At the age of 50, the risk for age-related conditions and illnesses begins to double every 5 – 7 years. Do you have a parent who is dealing with an age-related condition or illness now?
The aging process brings with it changes in behaviors and capabilities…both mentally and physically. These changes can threaten the health, safety and independence of your parent. The key to helping your parent maintain independence is your ability to play detective. You need to observe to detect “warning signs” that indicate there may be a health or safety risk on the horizon. Warning signs show up in many different forms but generally fit into one of these 9 categories:
- FALLS– Is there evidence in your parent’s home that s/he is falling or trying to prevent a fall? Are counters, tables and other furnishings being used to support your parent as s/he walks around the house?
- MEDICATIONS– Is your parent forgetting when to take his/her medications and how much to take?
- DRIVING ACCIDENTS– Do you see dents, bumps or missing mirrors from your parent’s car, or damage to the garage, mail box, sidewalk or shrubs outside of their home?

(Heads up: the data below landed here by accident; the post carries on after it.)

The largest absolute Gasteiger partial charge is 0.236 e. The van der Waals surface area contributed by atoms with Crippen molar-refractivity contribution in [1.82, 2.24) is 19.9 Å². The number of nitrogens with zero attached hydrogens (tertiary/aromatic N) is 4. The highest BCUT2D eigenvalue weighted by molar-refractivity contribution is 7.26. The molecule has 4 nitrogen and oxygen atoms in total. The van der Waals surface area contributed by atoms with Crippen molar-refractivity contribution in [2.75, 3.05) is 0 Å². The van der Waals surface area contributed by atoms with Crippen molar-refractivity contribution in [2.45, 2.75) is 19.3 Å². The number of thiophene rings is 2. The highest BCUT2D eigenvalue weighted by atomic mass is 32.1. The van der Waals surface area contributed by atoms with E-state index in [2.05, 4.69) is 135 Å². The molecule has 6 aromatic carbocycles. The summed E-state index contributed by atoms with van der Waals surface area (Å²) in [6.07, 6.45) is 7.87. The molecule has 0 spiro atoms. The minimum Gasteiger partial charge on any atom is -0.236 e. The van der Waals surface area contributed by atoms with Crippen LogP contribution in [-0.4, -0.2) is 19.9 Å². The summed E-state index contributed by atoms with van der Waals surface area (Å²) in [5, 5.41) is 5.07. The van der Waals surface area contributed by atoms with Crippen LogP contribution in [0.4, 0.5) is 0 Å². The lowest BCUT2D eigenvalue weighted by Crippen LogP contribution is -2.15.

- NEGLECTING PERSONAL HYGIENE – Is your parent neglecting his/her personal hygiene? This could be evident by body odor, neglected nails and teeth or wearing dirty clothing.
- DISORDERLY CONDITION OF HOME – Are there piles of outdated newspapers, unopened mail, dishes piled in the sink, dirty sinks, toilets and uncut lawn?
- CONFUSION & FORGETFULNESS – Is your parent mishandling the finances, not paying bills or paying them twice, missing appointments or forgetting to get their prescriptions filled?
- ISOLATION AT HOME – Has your parent given up going to events and doing activities that at one time, were important in his/her life?
- EATING HABITS – Has your parent had a significant weight loss or missing meals? Are the foods and beverages in the refrigerator spoiled?
- LIVING ALONE – Is your parent living alone, without nearby support from family or friends?
If you can answer Yes to any of these questions, it may be time to introduce your parent to the type of retirement community that provides everything for your parent to live healthier, safer and socially engaged with others. But even more than that, the right type of retirement community will also provide a lifelong solution for your parent’s care, whatever the future holds.